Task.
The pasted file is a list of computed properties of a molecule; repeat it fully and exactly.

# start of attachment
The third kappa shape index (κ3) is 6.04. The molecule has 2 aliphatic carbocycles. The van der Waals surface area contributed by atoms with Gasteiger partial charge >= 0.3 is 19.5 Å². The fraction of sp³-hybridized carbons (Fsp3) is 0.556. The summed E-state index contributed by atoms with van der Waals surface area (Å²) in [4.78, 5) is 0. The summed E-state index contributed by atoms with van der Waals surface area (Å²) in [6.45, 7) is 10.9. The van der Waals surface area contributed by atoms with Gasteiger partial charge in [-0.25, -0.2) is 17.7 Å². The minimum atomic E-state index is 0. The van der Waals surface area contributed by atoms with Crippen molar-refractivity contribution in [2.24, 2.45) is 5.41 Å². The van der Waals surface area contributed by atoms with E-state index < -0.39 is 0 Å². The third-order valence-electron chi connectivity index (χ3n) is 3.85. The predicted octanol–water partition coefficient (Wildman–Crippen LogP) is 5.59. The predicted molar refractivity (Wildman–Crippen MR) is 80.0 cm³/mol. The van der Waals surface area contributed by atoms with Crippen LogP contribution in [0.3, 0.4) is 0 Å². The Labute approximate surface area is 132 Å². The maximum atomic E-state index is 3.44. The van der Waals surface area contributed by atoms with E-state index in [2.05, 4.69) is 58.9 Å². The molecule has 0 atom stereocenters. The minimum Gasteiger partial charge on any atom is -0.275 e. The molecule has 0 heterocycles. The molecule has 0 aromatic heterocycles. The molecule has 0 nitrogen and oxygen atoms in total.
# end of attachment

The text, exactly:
The third kappa shape index (κ3) is 6.04. The molecule has 2 aliphatic carbocycles. The van der Waals surface area contributed by atoms with Gasteiger partial charge >= 0.3 is 19.5 Å². The fraction of sp³-hybridized carbons (Fsp3) is 0.556. The summed E-state index contributed by atoms with van der Waals surface area (Å²) in [4.78, 5) is 0. The summed E-state index contributed by atoms with van der Waals surface area (Å²) in [6.45, 7) is 10.9. The van der Waals surface area contributed by atoms with Gasteiger partial charge in [-0.25, -0.2) is 17.7 Å². The minimum atomic E-state index is 0. The van der Waals surface area contributed by atoms with Crippen molar-refractivity contribution in [2.24, 2.45) is 5.41 Å². The van der Waals surface area contributed by atoms with E-state index < -0.39 is 0 Å². The third-order valence-electron chi connectivity index (χ3n) is 3.85. The predicted octanol–water partition coefficient (Wildman–Crippen LogP) is 5.59. The predicted molar refractivity (Wildman–Crippen MR) is 80.0 cm³/mol. The van der Waals surface area contributed by atoms with Crippen LogP contribution in [0.3, 0.4) is 0 Å². The Labute approximate surface area is 132 Å². The maximum atomic E-state index is 3.44. The van der Waals surface area contributed by atoms with E-state index in [2.05, 4.69) is 58.9 Å². The molecule has 0 atom stereocenters. The minimum Gasteiger partial charge on any atom is -0.275 e. The molecule has 0 heterocycles. The molecule has 0 aromatic heterocycles. The molecule has 0 nitrogen and oxygen atoms in total.